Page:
Army criminal investigators launched a probe into allegations that National Guard, Army, and Army Reserve recruiters defrauded a recruitment incentives program. Over 1,200 people are under investigation including 800 soldiers, 200 officers, two generals, and 18 colonels.

In 2005, the Army and National Guard launched the Recruiting Assistance Program in order to meet the Armed Forces recruitment demands. That year was around the height of the Iraq and Afghanistan conflicts and the Armed Forces experienced low recruitment because of increased casualties.

“Clearly, we’re talking about one of the largest criminal investigations in the history of the Army,” said financial oversight committee chair Sen. Claire McCaskill (D-MO).

The referral program offered cash incentives from $2,000 to $7,500 to “recruiting assistants,” which were active troops, civilians, and retirees who helped recruit friends and family. Official recruiters were barred from referral bonuses. The Army paid out over $300 million for about 130,000 recruits. Investigators believe that recruiters falsified referrals and then registered them to a website operated by the marketing firm that ran the program.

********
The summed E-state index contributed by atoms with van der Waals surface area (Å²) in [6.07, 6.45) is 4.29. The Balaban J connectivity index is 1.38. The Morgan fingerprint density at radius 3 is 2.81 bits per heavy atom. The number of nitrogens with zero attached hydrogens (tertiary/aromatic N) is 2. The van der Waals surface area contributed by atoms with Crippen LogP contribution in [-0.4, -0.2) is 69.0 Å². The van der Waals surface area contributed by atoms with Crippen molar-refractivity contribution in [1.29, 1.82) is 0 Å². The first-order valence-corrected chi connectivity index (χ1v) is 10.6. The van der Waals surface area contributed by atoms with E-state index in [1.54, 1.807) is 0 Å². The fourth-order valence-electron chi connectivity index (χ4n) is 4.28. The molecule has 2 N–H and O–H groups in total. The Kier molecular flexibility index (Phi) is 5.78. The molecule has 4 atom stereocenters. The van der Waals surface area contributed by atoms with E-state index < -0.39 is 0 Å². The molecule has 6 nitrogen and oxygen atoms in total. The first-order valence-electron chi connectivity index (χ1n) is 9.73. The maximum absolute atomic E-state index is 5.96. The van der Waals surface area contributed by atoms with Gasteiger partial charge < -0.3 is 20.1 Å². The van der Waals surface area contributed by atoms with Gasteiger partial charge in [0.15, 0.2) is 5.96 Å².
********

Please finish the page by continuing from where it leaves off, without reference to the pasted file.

Recruits’ names were distributed from the assistants to the recruiters, and once the names were filed and money was paid, the assistants kicked back a portion of the money to the original recruiter. High school principals were even involved as they accepted money for claiming as referrals students already planning on joining the military.   

Docupak, the marketing firm overseeing the program, first detected signs of fraud in 2007. Upon the discovery, the firm turned the findings over to the Army’s Criminal Investigation Command, and Army officials then validated the suspected fraud and conducted a full-scale audit of the program in 2011.

U.S. senators, including Sen. McCaskill, railed against the Army for the fraud scheme, and questioned why the Army took four years to gather enough evidence to launch the audit. Sen. McCaskill has taken on the military before regarding gross misconduct within its ranks, namely military rape. Her main concern is whether or not any justice will be served, being that the military has a reputation of lightly punishing its members for their crimes.

Last year, Air Force Lt. Col James Wilkerson was convicted of sexual assault by a federal court martial, however, the conviction was thrown out by his commanding officer and Wilkerson was reinstated to active duty. This injustice has caught the attention of Sen. McCaskill and she has become a voice that advocates for military justice, and the alleged fraud in the Army’s recruiting program proves to be no different.

“It’s going to break my heart if a lot of people get away with this,” said McCaskill.

The Army suspended the program in 2012 so investigators can measure the scheme’s scope and implicate those involved. The investigation is expected to last until the fall of 2016.

Josh is a writer and researcher with Ring of Fire. Follow him on Twitter @dnJdeli.